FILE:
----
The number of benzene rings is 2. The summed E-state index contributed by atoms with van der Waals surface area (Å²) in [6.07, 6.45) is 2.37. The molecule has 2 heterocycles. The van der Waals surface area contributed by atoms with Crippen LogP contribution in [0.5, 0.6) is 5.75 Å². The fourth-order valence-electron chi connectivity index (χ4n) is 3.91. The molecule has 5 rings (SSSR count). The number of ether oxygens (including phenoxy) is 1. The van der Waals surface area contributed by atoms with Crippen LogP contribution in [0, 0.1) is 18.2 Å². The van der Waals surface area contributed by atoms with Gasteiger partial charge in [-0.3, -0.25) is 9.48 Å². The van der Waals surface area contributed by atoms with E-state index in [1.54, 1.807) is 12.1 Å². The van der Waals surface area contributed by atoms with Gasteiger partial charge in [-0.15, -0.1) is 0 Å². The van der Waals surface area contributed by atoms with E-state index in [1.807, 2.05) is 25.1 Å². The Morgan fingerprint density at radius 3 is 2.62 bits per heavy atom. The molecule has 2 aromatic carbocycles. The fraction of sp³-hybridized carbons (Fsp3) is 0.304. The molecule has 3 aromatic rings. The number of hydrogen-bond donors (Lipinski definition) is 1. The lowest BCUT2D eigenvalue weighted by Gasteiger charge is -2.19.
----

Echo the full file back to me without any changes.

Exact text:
The number of benzene rings is 2. The summed E-state index contributed by atoms with van der Waals surface area (Å²) in [6.07, 6.45) is 2.37. The molecule has 2 heterocycles. The van der Waals surface area contributed by atoms with Crippen LogP contribution in [0.5, 0.6) is 5.75 Å². The fourth-order valence-electron chi connectivity index (χ4n) is 3.91. The molecule has 5 rings (SSSR count). The number of ether oxygens (including phenoxy) is 1. The van der Waals surface area contributed by atoms with Crippen LogP contribution in [0, 0.1) is 18.2 Å². The van der Waals surface area contributed by atoms with Gasteiger partial charge in [-0.3, -0.25) is 9.48 Å². The van der Waals surface area contributed by atoms with E-state index in [1.54, 1.807) is 12.1 Å². The van der Waals surface area contributed by atoms with Gasteiger partial charge in [-0.15, -0.1) is 0 Å². The van der Waals surface area contributed by atoms with E-state index in [1.807, 2.05) is 25.1 Å². The Morgan fingerprint density at radius 3 is 2.62 bits per heavy atom. The molecule has 2 aromatic carbocycles. The fraction of sp³-hybridized carbons (Fsp3) is 0.304. The molecule has 3 aromatic rings. The number of hydrogen-bond donors (Lipinski definition) is 1. The lowest BCUT2D eigenvalue weighted by Gasteiger charge is -2.19.